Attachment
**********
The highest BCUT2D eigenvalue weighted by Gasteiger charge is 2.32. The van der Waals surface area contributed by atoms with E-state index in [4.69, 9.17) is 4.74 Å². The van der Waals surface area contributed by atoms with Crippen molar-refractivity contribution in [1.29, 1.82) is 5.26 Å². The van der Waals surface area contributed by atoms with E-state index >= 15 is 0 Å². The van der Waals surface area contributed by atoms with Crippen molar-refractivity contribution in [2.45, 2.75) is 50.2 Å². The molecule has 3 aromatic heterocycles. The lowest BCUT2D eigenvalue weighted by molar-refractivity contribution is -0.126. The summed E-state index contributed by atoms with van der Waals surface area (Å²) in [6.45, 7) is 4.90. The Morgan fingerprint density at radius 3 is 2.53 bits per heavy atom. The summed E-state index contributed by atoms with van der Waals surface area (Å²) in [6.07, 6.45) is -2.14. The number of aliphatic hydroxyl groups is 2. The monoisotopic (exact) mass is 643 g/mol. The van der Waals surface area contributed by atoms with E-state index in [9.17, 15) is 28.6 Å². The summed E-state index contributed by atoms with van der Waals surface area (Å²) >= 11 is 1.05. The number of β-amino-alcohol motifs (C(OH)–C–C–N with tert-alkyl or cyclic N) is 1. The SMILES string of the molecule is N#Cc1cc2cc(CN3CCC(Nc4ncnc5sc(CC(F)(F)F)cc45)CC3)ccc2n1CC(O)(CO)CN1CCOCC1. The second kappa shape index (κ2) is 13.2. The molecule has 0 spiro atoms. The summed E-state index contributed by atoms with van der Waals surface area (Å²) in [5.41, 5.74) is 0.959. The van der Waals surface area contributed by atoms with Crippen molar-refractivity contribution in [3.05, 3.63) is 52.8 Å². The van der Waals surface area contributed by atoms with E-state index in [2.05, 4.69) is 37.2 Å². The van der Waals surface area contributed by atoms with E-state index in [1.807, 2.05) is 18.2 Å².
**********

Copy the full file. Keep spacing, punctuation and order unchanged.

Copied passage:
The highest BCUT2D eigenvalue weighted by Gasteiger charge is 2.32. The van der Waals surface area contributed by atoms with E-state index in [4.69, 9.17) is 4.74 Å². The van der Waals surface area contributed by atoms with Crippen molar-refractivity contribution in [1.29, 1.82) is 5.26 Å². The van der Waals surface area contributed by atoms with E-state index >= 15 is 0 Å². The van der Waals surface area contributed by atoms with Crippen molar-refractivity contribution in [2.45, 2.75) is 50.2 Å². The molecule has 3 aromatic heterocycles. The lowest BCUT2D eigenvalue weighted by molar-refractivity contribution is -0.126. The summed E-state index contributed by atoms with van der Waals surface area (Å²) in [6.45, 7) is 4.90. The Morgan fingerprint density at radius 3 is 2.53 bits per heavy atom. The summed E-state index contributed by atoms with van der Waals surface area (Å²) in [6.07, 6.45) is -2.14. The number of aliphatic hydroxyl groups is 2. The monoisotopic (exact) mass is 643 g/mol. The van der Waals surface area contributed by atoms with E-state index in [9.17, 15) is 28.6 Å². The summed E-state index contributed by atoms with van der Waals surface area (Å²) >= 11 is 1.05. The number of β-amino-alcohol motifs (C(OH)–C–C–N with tert-alkyl or cyclic N) is 1. The SMILES string of the molecule is N#Cc1cc2cc(CN3CCC(Nc4ncnc5sc(CC(F)(F)F)cc45)CC3)ccc2n1CC(O)(CO)CN1CCOCC1. The second kappa shape index (κ2) is 13.2. The molecule has 0 spiro atoms. The summed E-state index contributed by atoms with van der Waals surface area (Å²) in [5.41, 5.74) is 0.959. The van der Waals surface area contributed by atoms with Crippen molar-refractivity contribution in [3.05, 3.63) is 52.8 Å². The van der Waals surface area contributed by atoms with E-state index in [2.05, 4.69) is 37.2 Å². The van der Waals surface area contributed by atoms with E-state index in [1.807, 2.05) is 18.2 Å².